Series of Writing on Disaster Risk Reduction Learning Process in Sangihe, North Celebes, Indonesia (Part 1) :
When a 9.0 earthquake at the Richter scale with the epicenter in Honshu struck Japan March 11, 2011, it triggered powerful tsunami waves that reached heights of up to 40.5 meters, Indonesia had to stay alert too. Moreover when the Indonesian Agency for Meteorology, Climatology and Geophysics or BMKG announced that the tsunami waves up to 1 or 2 meters could reach eastern part of Indonesia such as North Moluccas, North Celebes, Papua and small islands nearby at 6.30 or 8.30 PM. BMKG had instructed people living at those coastal area to stay away from the beach.
Even though the height of the real waves that reached Indonesia was nothing to worry about, nonetheless, the announcement had created mass panic. People run without clear direction, trying to reach higher place to save their lives. In such situation, deaths from human stampedes could occur, primarily from compressive asphyxiation.
In Manado, the capital of the province for example, there was no evacuation routes and no information about assembly points. Moreover, there were no government officials in the field trying to manage the crowd during their ‘selves-evacuation’.
However, such chaotic situation was not found in Bahu, Tabukan Utara sub-district, Sangihe Island District, around 100 miles from Manado’s harbor. BMKG announced that Tabukan Utara would be the first hit by the tsunami waves from Japan.
“Soon after we heard announcement from BMKG at the TV, my friends and I from disaster preparedness team (TSBD) initiated coordination with the village chief,” explained Amir Bakri, TSBD leader of Bahu.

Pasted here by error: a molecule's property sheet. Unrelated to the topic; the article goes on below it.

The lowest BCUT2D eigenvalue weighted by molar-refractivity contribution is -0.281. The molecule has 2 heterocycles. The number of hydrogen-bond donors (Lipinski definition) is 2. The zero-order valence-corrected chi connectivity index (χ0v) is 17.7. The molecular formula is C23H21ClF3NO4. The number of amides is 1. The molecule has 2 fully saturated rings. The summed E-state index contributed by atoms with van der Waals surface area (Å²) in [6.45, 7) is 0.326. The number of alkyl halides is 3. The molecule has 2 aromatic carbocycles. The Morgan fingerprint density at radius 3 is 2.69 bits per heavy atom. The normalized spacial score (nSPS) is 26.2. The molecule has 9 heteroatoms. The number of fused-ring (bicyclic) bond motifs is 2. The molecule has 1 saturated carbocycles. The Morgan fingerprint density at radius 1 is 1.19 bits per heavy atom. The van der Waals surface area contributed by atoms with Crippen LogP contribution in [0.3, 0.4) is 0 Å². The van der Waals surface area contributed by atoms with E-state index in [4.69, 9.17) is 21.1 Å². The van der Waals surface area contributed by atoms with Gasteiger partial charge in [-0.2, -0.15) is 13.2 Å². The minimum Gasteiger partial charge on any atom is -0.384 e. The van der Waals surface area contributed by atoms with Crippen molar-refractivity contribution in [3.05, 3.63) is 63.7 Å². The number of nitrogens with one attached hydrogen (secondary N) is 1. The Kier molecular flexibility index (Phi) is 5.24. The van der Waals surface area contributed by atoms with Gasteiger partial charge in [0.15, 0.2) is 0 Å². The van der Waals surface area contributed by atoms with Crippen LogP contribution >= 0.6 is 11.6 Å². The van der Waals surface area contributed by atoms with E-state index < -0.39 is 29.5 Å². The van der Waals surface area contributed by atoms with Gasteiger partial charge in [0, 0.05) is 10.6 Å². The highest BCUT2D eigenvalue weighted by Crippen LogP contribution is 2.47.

Then he split his team into two groups: one ought to patrol to each Lindongan, other group stationed at the beach to observe the raise of the sea level. “We used megaphone to tell the people to stay alert. No siren was used because we didn’t want them to panic. We told them to get ready for the worst, and this is for tsunami drill,” Amir further explained.
Majority of TSBD member was youth, conducted patrol surrounding the area of 4 square kilometers and came to five Lindongan: Buelong, Memeha, Bahu, Tonggengbio, and Gihang. They also told their neighborhood villagers to stay alert for the tsunami waves; therefore they ought to be away from the beach.
Later, BMKG lifted the warning, but Amir and his team stayed alert until past midnight. They took the lesson from Mentawai; tsunami struck the area an hour after BMKG had lifted the warning. Unfortunately for the people of Mentawai, without proper knowledge about tsunami and how to prepare themselves, casualties and economic lost were hard to minimize.
People were placed on Alert for Tsunami
TSBD of Raku also stayed on alert for the tsunami, which majority of the member was housewife, performed coordination with community leaders. “I went to the mosque and told our villagers about tsunami warning that was announced by BMKG using loudspeaker. Some of our members conducted patrol around the village to ensure that every one was ready for the worst possibility,” explained Fatmin Kaehe, TSBD member of Raku.